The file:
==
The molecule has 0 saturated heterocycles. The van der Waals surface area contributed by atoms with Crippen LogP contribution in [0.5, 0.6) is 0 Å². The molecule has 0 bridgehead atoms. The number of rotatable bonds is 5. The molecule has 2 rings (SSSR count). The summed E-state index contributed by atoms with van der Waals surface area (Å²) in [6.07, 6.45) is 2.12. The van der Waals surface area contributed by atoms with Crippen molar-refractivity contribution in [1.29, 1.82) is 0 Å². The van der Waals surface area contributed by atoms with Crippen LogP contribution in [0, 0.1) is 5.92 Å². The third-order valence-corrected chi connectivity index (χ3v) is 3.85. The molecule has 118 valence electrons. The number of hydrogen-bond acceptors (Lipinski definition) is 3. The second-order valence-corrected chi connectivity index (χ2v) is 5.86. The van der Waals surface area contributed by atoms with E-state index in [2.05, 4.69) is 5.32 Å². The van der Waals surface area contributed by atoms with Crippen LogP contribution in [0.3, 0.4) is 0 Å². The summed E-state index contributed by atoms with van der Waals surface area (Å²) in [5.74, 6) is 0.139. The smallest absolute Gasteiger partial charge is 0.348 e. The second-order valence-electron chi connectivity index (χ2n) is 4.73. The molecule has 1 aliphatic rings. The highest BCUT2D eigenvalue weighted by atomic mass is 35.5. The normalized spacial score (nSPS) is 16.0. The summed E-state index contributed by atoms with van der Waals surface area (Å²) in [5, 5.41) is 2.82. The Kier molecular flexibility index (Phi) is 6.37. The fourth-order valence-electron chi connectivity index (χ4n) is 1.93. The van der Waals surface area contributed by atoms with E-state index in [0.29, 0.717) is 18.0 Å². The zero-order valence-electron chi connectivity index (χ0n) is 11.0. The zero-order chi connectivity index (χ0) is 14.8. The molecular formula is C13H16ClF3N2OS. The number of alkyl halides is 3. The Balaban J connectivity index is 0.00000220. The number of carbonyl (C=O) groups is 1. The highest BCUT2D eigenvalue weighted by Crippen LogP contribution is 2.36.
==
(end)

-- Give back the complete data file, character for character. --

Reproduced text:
The molecule has 0 saturated heterocycles. The van der Waals surface area contributed by atoms with Crippen LogP contribution in [0.5, 0.6) is 0 Å². The molecule has 0 bridgehead atoms. The number of rotatable bonds is 5. The molecule has 2 rings (SSSR count). The summed E-state index contributed by atoms with van der Waals surface area (Å²) in [6.07, 6.45) is 2.12. The van der Waals surface area contributed by atoms with Crippen molar-refractivity contribution in [1.29, 1.82) is 0 Å². The van der Waals surface area contributed by atoms with Crippen LogP contribution in [0, 0.1) is 5.92 Å². The third-order valence-corrected chi connectivity index (χ3v) is 3.85. The molecule has 118 valence electrons. The number of hydrogen-bond acceptors (Lipinski definition) is 3. The second-order valence-corrected chi connectivity index (χ2v) is 5.86. The van der Waals surface area contributed by atoms with E-state index in [2.05, 4.69) is 5.32 Å². The van der Waals surface area contributed by atoms with Crippen LogP contribution in [0.3, 0.4) is 0 Å². The summed E-state index contributed by atoms with van der Waals surface area (Å²) in [5.74, 6) is 0.139. The smallest absolute Gasteiger partial charge is 0.348 e. The second-order valence-electron chi connectivity index (χ2n) is 4.73. The molecule has 1 aliphatic rings. The highest BCUT2D eigenvalue weighted by atomic mass is 35.5. The normalized spacial score (nSPS) is 16.0. The summed E-state index contributed by atoms with van der Waals surface area (Å²) in [5, 5.41) is 2.82. The Kier molecular flexibility index (Phi) is 6.37. The fourth-order valence-electron chi connectivity index (χ4n) is 1.93. The van der Waals surface area contributed by atoms with E-state index in [0.29, 0.717) is 18.0 Å². The zero-order valence-electron chi connectivity index (χ0n) is 11.0. The zero-order chi connectivity index (χ0) is 14.8. The molecular formula is C13H16ClF3N2OS. The number of alkyl halides is 3. The Balaban J connectivity index is 0.00000220. The number of carbonyl (C=O) groups is 1. The highest BCUT2D eigenvalue weighted by Crippen LogP contribution is 2.36.